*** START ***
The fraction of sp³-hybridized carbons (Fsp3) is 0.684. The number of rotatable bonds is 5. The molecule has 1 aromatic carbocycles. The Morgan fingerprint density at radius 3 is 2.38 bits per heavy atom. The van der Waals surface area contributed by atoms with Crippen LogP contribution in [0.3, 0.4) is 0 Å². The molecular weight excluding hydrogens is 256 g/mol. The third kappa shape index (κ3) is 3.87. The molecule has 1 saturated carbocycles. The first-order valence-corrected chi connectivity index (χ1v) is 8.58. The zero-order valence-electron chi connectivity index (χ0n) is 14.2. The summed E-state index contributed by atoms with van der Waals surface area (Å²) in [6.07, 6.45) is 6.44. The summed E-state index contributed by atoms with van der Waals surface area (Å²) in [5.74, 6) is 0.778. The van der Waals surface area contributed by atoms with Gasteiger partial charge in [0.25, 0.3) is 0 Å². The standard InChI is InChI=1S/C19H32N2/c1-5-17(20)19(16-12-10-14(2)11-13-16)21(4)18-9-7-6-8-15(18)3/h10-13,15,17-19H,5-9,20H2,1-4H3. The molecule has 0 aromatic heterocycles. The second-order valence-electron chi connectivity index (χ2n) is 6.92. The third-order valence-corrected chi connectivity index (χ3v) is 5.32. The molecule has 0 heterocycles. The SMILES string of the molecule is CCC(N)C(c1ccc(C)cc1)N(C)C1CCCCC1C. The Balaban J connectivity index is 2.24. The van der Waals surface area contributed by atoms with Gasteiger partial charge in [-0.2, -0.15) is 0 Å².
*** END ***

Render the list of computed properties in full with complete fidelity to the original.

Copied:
The fraction of sp³-hybridized carbons (Fsp3) is 0.684. The number of rotatable bonds is 5. The molecule has 1 aromatic carbocycles. The Morgan fingerprint density at radius 3 is 2.38 bits per heavy atom. The van der Waals surface area contributed by atoms with Crippen LogP contribution in [0.3, 0.4) is 0 Å². The molecular weight excluding hydrogens is 256 g/mol. The third kappa shape index (κ3) is 3.87. The molecule has 1 saturated carbocycles. The first-order valence-corrected chi connectivity index (χ1v) is 8.58. The zero-order valence-electron chi connectivity index (χ0n) is 14.2. The summed E-state index contributed by atoms with van der Waals surface area (Å²) in [6.07, 6.45) is 6.44. The summed E-state index contributed by atoms with van der Waals surface area (Å²) in [5.74, 6) is 0.778. The van der Waals surface area contributed by atoms with Gasteiger partial charge in [0.25, 0.3) is 0 Å². The standard InChI is InChI=1S/C19H32N2/c1-5-17(20)19(16-12-10-14(2)11-13-16)21(4)18-9-7-6-8-15(18)3/h10-13,15,17-19H,5-9,20H2,1-4H3. The molecule has 0 aromatic heterocycles. The second-order valence-electron chi connectivity index (χ2n) is 6.92. The third-order valence-corrected chi connectivity index (χ3v) is 5.32. The molecule has 0 heterocycles. The SMILES string of the molecule is CCC(N)C(c1ccc(C)cc1)N(C)C1CCCCC1C. The Balaban J connectivity index is 2.24. The van der Waals surface area contributed by atoms with Gasteiger partial charge in [-0.2, -0.15) is 0 Å².